In 2021, American streaming platform, Netflix and UN cultural agency UNESCO partnered to launch an innovative short film competition on ‘African Folktales Re-imagined’ across Sub-Saharan Africa. The winners of the competition were trained and mentored by industry professionals and provided with a $75,000 production budget to create short films as an “Anthology of African folktales”.
Following a selection from more than 2000 applications from 13 countries in the sub-Saharan Africa region, six filmmakers were selected. ‘Katera of the Punishment Island’, directed by Ugandan Loukman Ali is among the six short films co-sponsored on the continent by Netflix and UNESCO.
The competition was aimed to discover new voices in African cinema and to give emerging filmmakers in Sub-Saharan Africa visibility on a global scale. It was also to find the bravest, wittiest, and most surprising retellings of some of Africa’s most-loved folktales and share them with entertainment fans across 190 countries in the world.
“Katera of the Punishment Island” is a revenge thriller where a mother turns into a ruthless vigilante, tracking down and drowning a soldier who has killed her baby in an explosion of violence and jubilation.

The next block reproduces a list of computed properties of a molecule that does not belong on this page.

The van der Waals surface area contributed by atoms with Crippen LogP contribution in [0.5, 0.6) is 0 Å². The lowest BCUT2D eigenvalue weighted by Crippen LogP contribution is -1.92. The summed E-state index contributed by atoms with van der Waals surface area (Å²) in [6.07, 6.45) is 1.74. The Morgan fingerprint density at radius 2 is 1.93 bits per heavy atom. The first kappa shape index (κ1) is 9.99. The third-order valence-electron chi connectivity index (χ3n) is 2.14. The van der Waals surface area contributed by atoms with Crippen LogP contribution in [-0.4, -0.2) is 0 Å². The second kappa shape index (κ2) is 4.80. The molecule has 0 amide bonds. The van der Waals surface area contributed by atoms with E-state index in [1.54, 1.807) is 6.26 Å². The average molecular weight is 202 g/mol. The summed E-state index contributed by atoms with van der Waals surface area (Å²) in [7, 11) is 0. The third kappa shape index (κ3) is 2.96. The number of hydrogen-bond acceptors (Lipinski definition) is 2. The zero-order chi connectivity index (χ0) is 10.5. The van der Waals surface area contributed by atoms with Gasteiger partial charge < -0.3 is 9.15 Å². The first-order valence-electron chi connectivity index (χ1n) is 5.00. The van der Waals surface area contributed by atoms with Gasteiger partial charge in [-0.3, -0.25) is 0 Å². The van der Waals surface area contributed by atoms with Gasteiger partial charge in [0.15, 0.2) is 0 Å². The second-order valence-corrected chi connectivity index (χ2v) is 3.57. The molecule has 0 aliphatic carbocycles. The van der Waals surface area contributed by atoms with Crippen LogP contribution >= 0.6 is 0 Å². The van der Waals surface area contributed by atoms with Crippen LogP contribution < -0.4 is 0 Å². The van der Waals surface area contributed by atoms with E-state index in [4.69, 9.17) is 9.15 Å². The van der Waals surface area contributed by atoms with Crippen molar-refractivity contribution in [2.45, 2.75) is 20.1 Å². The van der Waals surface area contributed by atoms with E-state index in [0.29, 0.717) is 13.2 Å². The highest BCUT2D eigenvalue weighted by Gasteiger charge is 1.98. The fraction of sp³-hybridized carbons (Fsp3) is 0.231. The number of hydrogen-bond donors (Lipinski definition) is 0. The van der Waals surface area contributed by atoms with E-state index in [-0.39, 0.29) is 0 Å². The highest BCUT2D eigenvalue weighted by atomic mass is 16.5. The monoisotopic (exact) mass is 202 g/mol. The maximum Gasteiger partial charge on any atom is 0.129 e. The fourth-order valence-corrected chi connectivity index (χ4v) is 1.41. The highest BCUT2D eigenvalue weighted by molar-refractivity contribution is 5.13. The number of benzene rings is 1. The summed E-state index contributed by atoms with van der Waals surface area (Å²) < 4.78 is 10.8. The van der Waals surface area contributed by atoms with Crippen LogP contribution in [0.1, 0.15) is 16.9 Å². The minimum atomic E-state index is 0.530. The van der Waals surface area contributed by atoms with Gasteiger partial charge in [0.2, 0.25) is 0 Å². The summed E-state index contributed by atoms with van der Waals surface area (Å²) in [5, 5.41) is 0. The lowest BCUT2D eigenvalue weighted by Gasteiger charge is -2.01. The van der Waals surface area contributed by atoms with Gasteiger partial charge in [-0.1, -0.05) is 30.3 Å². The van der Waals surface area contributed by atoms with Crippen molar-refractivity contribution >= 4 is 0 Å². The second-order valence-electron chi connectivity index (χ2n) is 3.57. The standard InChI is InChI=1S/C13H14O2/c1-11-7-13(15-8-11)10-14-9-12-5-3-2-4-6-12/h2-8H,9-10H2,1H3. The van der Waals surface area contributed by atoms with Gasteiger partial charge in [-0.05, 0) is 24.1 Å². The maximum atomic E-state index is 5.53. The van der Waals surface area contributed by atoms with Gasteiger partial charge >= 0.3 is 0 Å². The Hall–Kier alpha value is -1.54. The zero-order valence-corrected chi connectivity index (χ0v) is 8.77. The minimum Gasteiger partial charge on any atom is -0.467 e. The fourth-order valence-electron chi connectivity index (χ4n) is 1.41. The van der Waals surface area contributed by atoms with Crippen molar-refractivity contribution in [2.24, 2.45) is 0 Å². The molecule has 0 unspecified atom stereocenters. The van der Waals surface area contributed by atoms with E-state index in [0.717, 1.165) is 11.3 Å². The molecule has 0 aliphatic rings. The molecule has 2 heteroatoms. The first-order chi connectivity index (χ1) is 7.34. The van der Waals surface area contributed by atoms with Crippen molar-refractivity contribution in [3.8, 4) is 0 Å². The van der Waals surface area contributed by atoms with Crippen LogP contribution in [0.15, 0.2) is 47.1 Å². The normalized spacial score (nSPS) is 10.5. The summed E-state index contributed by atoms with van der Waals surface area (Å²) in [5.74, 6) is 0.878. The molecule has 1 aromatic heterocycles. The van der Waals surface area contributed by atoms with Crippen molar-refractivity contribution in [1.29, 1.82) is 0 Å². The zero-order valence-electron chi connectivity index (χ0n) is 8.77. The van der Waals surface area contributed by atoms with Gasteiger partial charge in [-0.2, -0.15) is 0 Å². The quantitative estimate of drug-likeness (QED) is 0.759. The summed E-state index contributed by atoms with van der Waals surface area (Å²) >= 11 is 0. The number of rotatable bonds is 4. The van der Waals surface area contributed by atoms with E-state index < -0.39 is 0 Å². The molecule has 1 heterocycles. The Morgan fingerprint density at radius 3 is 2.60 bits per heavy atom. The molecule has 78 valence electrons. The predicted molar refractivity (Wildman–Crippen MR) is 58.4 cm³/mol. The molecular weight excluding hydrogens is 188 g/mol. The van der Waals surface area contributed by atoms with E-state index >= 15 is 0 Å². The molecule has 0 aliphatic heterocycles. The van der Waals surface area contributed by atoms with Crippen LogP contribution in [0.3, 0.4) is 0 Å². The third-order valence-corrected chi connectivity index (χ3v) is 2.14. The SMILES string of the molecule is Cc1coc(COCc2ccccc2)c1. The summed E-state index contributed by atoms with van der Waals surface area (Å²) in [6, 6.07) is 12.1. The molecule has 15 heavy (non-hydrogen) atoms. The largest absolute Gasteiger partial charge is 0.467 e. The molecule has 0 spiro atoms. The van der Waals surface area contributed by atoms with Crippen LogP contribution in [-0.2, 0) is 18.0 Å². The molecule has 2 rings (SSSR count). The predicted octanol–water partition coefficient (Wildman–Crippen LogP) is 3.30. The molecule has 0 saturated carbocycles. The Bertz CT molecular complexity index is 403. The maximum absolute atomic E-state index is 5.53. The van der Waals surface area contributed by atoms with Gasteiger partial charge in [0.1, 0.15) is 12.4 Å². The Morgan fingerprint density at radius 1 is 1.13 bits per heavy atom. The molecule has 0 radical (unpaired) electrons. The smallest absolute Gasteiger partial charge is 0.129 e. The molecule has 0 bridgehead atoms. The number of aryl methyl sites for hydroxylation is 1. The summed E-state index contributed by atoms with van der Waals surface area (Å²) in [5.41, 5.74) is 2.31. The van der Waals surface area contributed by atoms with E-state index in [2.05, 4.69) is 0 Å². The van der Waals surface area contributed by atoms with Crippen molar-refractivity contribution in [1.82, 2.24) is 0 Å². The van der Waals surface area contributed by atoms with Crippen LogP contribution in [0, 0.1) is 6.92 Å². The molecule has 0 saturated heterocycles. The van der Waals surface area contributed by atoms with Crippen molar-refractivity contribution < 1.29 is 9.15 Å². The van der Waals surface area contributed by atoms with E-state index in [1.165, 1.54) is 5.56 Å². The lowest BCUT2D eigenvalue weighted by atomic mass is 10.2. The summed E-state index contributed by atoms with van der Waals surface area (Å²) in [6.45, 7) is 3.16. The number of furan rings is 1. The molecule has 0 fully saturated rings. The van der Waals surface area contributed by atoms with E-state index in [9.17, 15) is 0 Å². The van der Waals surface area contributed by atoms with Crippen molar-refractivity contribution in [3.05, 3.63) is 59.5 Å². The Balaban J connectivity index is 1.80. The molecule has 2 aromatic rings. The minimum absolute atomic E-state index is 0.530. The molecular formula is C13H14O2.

The 32-year-old director of the short film, Loukman Ali said is a worthy representative of a new generation of African filmmakers, who grew up on a diet of mainstream cinema and “want to be seen by as many as people as possible”, scorning so-called genre films. Loukman explained that he embraced cinema as a form of escapism and a way to forget the poverty surrounding him as he was growing up.
The five other young African filmmakers who were selected by the scheme and also partook in the benefits include “Anyango and the Ogre” by Kenyan Voline Ogutu, Zabin Halima (Halima’s Choice) by Nigerian Korede Azeez, “Katope” by Tanzanian Walt Mzengi Corey, “MaMlambo” by South African Gcobica Yako, and “Enmity Dijnn” by Mauritanian Mohamed Echkouna.
“Enmity Dijnn” is about an ancient Enmity Dijnn who finds himself in an unfamiliar city confronted by a familiar foe, three generations after he was last summoned. “Katope” is about a young child with magical origins who sets out on a journey to help end the drought that is devastating the community, while “MaMlambo” is about a mystical river being that watched over the sacred waters of discarded bodies.
Each of these African filmmakers was partnered with a local production company and was under the guidance of Netflix-appointed supervising producer, Steven Markovish from Big World Cinema.